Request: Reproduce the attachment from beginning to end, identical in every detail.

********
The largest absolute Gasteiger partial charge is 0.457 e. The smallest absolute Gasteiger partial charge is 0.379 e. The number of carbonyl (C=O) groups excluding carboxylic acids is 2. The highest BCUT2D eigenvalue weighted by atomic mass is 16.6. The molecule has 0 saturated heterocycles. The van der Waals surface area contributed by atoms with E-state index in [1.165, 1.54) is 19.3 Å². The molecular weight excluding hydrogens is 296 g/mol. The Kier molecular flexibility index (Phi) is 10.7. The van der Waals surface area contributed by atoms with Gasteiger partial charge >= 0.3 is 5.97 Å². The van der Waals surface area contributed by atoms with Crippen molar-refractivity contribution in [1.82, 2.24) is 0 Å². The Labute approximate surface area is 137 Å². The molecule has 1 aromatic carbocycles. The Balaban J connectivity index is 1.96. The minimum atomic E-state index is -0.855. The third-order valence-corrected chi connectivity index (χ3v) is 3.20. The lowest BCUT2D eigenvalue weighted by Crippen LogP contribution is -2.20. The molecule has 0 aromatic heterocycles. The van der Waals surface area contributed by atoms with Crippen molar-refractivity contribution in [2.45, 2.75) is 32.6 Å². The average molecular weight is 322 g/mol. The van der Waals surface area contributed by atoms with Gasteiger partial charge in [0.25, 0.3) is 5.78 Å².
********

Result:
The largest absolute Gasteiger partial charge is 0.457 e. The smallest absolute Gasteiger partial charge is 0.379 e. The number of carbonyl (C=O) groups excluding carboxylic acids is 2. The highest BCUT2D eigenvalue weighted by atomic mass is 16.6. The molecule has 0 saturated heterocycles. The van der Waals surface area contributed by atoms with E-state index in [1.165, 1.54) is 19.3 Å². The molecular weight excluding hydrogens is 296 g/mol. The Kier molecular flexibility index (Phi) is 10.7. The van der Waals surface area contributed by atoms with Gasteiger partial charge >= 0.3 is 5.97 Å². The van der Waals surface area contributed by atoms with Crippen molar-refractivity contribution in [1.82, 2.24) is 0 Å². The Labute approximate surface area is 137 Å². The molecule has 1 aromatic carbocycles. The Balaban J connectivity index is 1.96. The minimum atomic E-state index is -0.855. The third-order valence-corrected chi connectivity index (χ3v) is 3.20. The lowest BCUT2D eigenvalue weighted by Crippen LogP contribution is -2.20. The molecule has 0 aromatic heterocycles. The van der Waals surface area contributed by atoms with Crippen molar-refractivity contribution in [2.45, 2.75) is 32.6 Å². The average molecular weight is 322 g/mol. The van der Waals surface area contributed by atoms with Gasteiger partial charge in [0.25, 0.3) is 5.78 Å².